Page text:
Marin InterAgency Disaster Coalition

Background

The formation of the Marin InterAgency Disaster Coalition began in 1989 with informal staff discussions between the American Red Cross and The Salvation Army. The original intent was to coordinate emergency response services and to recruit other agencies to participate in an integrated plan. Following the Loma Prieta earthquake on October 17, 1989, the Marin Community Foundation convened a meeting of agencies to discuss countywide planning and organization. Goals were established and the Inter-Agency Disaster Response Plan was created. The original key service agencies were recruited. This group met on an informal basis until 1995. The Vision Fire in Inverness demonstrated the value of an inter-agency operational plan. As a result, this group became committed to institutionalizing disaster services within their respective agencies and to strengthen their collaborative efforts.

Mission Statement

The Marin InterAgency Disaster Coalition seeks to expand and improve the disaster resources of private sector human services organizations.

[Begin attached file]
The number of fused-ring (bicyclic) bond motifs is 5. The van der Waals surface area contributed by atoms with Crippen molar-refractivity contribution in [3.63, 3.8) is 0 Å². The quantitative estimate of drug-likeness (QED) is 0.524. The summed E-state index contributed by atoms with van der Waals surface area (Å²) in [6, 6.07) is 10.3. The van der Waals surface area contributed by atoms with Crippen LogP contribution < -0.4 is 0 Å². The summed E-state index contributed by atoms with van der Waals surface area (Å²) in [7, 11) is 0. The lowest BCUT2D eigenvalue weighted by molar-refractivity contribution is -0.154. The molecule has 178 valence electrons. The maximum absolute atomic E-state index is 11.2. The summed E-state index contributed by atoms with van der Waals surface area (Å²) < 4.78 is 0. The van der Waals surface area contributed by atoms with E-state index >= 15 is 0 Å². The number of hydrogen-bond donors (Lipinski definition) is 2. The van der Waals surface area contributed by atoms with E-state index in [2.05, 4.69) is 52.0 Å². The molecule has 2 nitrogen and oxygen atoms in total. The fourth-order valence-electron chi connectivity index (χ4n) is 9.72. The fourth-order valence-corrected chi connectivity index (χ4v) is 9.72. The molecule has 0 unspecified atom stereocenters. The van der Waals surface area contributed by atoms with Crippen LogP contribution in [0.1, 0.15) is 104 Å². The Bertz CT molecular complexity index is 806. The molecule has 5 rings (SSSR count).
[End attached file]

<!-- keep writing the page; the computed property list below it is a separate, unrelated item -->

Objectives

  •   Minimize the duplication of disaster services.

  •   Identify and advocate for the closure of gaps in disaster mitigation, preparedness, response, relief and recovery.

  •   Recruit other agencies and organizations to make a commitment to collaborate in providing disaster services.

  •   Assist agencies in orderly emergency preparedness planning. This is imperative for agencies to effectively survive the impact of a major disaster and be able to maintain service to clients, expand services and/or client base, and be a resource to the immediate community.

  •   Coordinate the flow of information and requests for resources/services between the private sector agencies and the County emergency management operations.

  •   Participate with public and private agencies in promoting and providing community information and education.


  • Service Area

    The Marin InterAgency Disaster Coalition serves all of Marin County, population 240,000. Most of the population is in the eastern part of the county, along Highway 101, south to north, and Sir Francis Drake Boulevard, east to west in the central part of the county. There are five major roadways that connect Marin County to other areas. Highway 101 south and north, Highway 37 northeast, Highway 580 east, and Highway 1 north. Four of these have bridges at the entrance to the county. There are eight small rural roads that connect Marin and Sonoma Counties.

    Marin County is a triple risk area - susceptible to damage from winter storms, destruction from urban and wildland fires, and devastation from earthquakes. Any of these events could require more than public agencies have the capability to deliver. An earthquake in combination with storms or fires could be catastrophic.